Disgraced former Broward Sheriff’s deputy Scot Peterson is embroiled in further questions about his handling of last month’s school shooting.
Documents obtained by the Associated Press show that Peterson and two school counselors recommended in September 2016 that shooter Nikolas Cruz be involuntarily committed for mental evaluation. Had Peterson followed through, Cruz would likely have been unable to legally purchase firearms.
The documents, provided by Henderson Behavioral Health as part of Cruz’s case, were part of a psychological assessment that began after Cruz’s since-deceased mother, Lynda, discovered that he had punched holes in the wall at home.
Cruz told Henderson evaluators he damaged the wall because he was upset that his girlfriend broke up with him. He also admitted to cutting his arm with a pencil sharpener.
The report of a September 28, 2016 interview read that Cruz “cut his arms 3-4 weeks ago and states that this is the only time he has ever cut. (Cruz) states that he cut because he was lonely, states that he had broken up with his girlfriend and reports that his grades had fallen. (Cruz) states that he is better now, reports that he is no longer lonely and states that his grades have gone back up.”
He also told clinicians that he only owned a pellet gun and would never do “serious harm” to another person.
School staff and Peterson, then serving as Marjory Stoneman Douglas High School’s assigned resource officer, had also observed Cruz exhibit disturbing behavior.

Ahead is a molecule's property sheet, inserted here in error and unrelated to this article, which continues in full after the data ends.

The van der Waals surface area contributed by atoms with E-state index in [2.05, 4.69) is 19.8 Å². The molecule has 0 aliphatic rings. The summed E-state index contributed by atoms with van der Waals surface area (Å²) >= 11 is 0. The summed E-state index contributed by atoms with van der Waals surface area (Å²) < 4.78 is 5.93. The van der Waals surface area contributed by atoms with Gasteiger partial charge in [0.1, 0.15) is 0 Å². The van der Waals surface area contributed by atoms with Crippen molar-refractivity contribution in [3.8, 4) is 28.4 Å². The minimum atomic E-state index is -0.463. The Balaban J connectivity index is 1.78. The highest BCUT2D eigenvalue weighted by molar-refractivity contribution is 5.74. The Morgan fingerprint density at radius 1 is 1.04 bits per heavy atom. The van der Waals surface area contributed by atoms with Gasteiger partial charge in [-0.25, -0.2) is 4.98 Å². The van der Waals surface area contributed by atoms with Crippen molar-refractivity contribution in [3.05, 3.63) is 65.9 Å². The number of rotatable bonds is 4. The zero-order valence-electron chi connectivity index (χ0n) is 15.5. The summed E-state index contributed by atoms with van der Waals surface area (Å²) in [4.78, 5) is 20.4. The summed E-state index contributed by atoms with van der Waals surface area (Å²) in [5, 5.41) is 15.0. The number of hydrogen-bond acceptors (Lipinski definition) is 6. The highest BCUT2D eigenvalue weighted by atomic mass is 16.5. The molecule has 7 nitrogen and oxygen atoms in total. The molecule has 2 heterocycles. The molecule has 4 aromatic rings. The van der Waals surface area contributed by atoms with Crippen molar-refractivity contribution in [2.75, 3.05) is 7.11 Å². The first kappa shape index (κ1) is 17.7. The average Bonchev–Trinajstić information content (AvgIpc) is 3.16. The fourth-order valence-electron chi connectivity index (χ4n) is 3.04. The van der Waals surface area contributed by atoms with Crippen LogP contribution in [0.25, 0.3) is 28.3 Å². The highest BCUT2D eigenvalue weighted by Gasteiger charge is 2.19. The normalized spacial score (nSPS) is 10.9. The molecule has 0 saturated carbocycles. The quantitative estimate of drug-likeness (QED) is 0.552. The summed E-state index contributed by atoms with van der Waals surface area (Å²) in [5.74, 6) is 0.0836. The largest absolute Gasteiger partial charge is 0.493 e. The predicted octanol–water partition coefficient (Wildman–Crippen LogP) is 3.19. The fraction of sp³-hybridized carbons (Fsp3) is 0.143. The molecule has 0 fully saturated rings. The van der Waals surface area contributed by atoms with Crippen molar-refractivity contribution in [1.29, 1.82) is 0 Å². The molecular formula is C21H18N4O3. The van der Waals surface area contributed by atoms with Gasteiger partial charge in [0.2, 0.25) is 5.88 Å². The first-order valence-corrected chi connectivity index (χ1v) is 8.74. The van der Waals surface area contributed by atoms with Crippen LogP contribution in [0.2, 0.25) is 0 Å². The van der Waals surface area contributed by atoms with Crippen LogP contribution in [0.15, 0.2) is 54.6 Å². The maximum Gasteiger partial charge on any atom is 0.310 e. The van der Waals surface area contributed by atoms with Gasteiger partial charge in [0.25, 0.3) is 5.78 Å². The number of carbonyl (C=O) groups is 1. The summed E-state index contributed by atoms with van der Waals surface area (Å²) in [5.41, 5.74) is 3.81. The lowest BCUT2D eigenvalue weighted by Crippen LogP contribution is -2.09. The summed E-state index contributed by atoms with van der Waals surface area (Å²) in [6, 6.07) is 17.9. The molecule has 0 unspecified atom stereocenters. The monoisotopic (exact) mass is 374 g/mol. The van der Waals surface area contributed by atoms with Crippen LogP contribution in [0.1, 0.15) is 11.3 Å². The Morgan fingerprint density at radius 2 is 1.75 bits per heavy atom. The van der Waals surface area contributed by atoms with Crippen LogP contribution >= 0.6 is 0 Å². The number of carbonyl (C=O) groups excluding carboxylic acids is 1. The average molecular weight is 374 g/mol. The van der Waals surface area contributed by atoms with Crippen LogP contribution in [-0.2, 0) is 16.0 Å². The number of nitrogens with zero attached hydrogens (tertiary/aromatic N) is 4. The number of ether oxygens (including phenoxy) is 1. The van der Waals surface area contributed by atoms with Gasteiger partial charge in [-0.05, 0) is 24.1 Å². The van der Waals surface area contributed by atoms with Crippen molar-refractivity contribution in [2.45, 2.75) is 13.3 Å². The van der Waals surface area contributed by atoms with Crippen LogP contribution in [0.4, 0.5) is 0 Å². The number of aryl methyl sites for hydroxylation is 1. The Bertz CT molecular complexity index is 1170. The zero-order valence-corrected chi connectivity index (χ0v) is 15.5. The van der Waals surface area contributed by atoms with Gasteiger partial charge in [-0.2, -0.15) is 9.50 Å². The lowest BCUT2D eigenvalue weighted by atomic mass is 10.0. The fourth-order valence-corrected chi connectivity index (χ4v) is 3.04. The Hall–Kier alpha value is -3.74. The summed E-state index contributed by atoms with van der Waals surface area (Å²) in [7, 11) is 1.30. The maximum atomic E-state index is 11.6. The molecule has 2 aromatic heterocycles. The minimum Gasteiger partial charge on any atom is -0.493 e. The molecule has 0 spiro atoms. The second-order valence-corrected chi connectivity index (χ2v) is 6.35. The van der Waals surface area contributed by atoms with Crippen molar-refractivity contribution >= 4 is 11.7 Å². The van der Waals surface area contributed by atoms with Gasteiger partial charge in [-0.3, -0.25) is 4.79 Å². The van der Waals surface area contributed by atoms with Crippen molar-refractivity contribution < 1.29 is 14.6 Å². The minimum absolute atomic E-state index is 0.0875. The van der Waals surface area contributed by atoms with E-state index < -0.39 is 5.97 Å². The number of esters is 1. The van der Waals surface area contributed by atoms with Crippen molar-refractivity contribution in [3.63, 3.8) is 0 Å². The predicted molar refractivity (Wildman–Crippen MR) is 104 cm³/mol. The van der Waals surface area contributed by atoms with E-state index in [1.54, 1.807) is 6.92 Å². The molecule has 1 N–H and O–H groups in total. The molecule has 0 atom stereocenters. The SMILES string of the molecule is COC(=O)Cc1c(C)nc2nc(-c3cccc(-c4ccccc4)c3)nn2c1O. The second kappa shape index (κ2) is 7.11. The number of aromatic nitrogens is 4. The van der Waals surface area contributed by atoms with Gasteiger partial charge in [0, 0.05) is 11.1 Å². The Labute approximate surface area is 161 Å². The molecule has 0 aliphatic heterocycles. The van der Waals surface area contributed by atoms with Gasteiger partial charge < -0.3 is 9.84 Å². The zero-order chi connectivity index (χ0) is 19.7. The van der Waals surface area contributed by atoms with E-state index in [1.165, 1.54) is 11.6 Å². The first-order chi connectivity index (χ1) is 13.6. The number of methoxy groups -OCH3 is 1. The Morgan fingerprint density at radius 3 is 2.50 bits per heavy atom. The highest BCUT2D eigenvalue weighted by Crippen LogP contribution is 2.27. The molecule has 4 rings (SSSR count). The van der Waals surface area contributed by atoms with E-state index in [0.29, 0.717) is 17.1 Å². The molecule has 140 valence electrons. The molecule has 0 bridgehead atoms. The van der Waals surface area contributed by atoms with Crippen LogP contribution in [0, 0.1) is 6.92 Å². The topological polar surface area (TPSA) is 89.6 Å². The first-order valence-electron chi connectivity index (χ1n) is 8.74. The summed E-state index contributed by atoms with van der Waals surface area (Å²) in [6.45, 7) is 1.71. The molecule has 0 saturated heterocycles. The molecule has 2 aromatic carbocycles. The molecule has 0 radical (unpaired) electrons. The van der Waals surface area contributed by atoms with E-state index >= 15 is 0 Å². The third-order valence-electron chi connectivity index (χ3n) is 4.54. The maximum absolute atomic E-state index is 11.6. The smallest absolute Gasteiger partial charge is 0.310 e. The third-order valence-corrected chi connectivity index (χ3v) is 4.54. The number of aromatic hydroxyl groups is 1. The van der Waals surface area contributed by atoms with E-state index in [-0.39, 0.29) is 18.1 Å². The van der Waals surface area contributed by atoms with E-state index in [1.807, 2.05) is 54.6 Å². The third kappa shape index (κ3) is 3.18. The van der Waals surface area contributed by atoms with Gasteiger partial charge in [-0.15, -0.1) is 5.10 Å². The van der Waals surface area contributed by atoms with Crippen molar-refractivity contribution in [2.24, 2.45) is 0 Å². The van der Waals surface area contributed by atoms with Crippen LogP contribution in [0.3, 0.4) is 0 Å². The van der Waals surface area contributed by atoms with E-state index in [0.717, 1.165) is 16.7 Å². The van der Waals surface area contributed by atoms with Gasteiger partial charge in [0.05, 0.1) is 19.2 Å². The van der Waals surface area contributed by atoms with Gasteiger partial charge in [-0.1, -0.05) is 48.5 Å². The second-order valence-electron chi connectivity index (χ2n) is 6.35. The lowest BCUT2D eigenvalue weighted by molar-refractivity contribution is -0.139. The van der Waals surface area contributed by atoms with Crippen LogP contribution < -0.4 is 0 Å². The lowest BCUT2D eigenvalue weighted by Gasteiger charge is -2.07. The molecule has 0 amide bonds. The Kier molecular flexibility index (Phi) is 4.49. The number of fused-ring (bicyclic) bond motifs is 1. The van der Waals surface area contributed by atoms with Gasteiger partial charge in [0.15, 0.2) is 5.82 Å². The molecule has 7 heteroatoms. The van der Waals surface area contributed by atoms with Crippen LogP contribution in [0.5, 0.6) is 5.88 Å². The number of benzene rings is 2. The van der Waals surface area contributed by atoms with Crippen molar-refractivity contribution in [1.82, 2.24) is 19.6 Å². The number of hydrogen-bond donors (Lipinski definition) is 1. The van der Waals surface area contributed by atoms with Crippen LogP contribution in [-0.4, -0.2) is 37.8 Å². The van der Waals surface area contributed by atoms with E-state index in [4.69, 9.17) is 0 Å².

He had written the word “kill” in a notebook, told another student he wanted to buy and use a gun, and had claimed to have consumed gasoline and vomited.
Under Florida’s Baker Act, Peterson, as a Broward Sheriff’s deputy, had the authority to initiate Cruz’s commitment to an involuntary mental health evaluation for at least three days.
If Cruz had been institutionalized, it would have appeared on his record and constituted a major red flag at the moment of trying to buy a gun.
Documents do not show that Cruz was ever committed, nor is it known why Peterson did not act on his own recommendation.
The former deputy has been called a “coward” for staying outside the school while the shooting took place inside.
It was previously reported that the FBI received, but did not act on, tips about Cruz’s potential of becoming a school shooter, including one just a month before the 19-year-old killed 17 people at the school from which he was expelled.
Law enforcement also visited Cruz’s home several times before for domestic disturbances before the mass shooting took place.
Cruz has been charged with 17 counts of first-degree murder and 17 counts of attempted first-degree murder. He faces the death penalty if convicted.